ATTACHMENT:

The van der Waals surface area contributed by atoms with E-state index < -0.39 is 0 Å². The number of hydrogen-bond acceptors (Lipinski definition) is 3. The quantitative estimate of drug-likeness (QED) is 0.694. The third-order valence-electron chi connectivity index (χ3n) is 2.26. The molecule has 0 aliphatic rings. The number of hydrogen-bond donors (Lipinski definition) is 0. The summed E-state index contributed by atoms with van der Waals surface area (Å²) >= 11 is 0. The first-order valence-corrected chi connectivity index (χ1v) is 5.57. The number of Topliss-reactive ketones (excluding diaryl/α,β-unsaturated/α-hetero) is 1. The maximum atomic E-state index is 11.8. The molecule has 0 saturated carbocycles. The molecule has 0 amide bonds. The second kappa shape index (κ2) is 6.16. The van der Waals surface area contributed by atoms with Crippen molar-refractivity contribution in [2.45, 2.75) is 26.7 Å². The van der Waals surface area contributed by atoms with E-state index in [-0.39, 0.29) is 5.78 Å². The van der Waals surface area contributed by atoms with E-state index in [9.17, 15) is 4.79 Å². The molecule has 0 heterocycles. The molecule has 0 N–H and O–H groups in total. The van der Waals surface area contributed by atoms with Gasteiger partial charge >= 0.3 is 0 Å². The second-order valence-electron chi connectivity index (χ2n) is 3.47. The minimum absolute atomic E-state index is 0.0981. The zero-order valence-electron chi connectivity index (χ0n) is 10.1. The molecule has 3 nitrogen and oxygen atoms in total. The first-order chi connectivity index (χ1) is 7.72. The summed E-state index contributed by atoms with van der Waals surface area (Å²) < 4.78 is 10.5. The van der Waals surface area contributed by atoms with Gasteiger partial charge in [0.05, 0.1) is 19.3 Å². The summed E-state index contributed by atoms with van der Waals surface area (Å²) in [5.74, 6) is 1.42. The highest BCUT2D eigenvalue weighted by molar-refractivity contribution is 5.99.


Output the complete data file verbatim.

The van der Waals surface area contributed by atoms with E-state index < -0.39 is 0 Å². The number of hydrogen-bond acceptors (Lipinski definition) is 3. The quantitative estimate of drug-likeness (QED) is 0.694. The third-order valence-electron chi connectivity index (χ3n) is 2.26. The molecule has 0 aliphatic rings. The number of hydrogen-bond donors (Lipinski definition) is 0. The summed E-state index contributed by atoms with van der Waals surface area (Å²) >= 11 is 0. The first-order valence-corrected chi connectivity index (χ1v) is 5.57. The number of Topliss-reactive ketones (excluding diaryl/α,β-unsaturated/α-hetero) is 1. The maximum atomic E-state index is 11.8. The molecule has 0 saturated carbocycles. The molecule has 0 amide bonds. The second kappa shape index (κ2) is 6.16. The van der Waals surface area contributed by atoms with Crippen molar-refractivity contribution in [2.45, 2.75) is 26.7 Å². The van der Waals surface area contributed by atoms with E-state index in [-0.39, 0.29) is 5.78 Å². The van der Waals surface area contributed by atoms with E-state index in [9.17, 15) is 4.79 Å². The molecule has 0 heterocycles. The molecule has 0 N–H and O–H groups in total. The van der Waals surface area contributed by atoms with Gasteiger partial charge >= 0.3 is 0 Å². The second-order valence-electron chi connectivity index (χ2n) is 3.47. The minimum absolute atomic E-state index is 0.0981. The zero-order valence-electron chi connectivity index (χ0n) is 10.1. The molecule has 3 nitrogen and oxygen atoms in total. The first-order chi connectivity index (χ1) is 7.72. The summed E-state index contributed by atoms with van der Waals surface area (Å²) < 4.78 is 10.5. The van der Waals surface area contributed by atoms with Gasteiger partial charge in [0.05, 0.1) is 19.3 Å². The summed E-state index contributed by atoms with van der Waals surface area (Å²) in [5.74, 6) is 1.42. The highest BCUT2D eigenvalue weighted by molar-refractivity contribution is 5.99.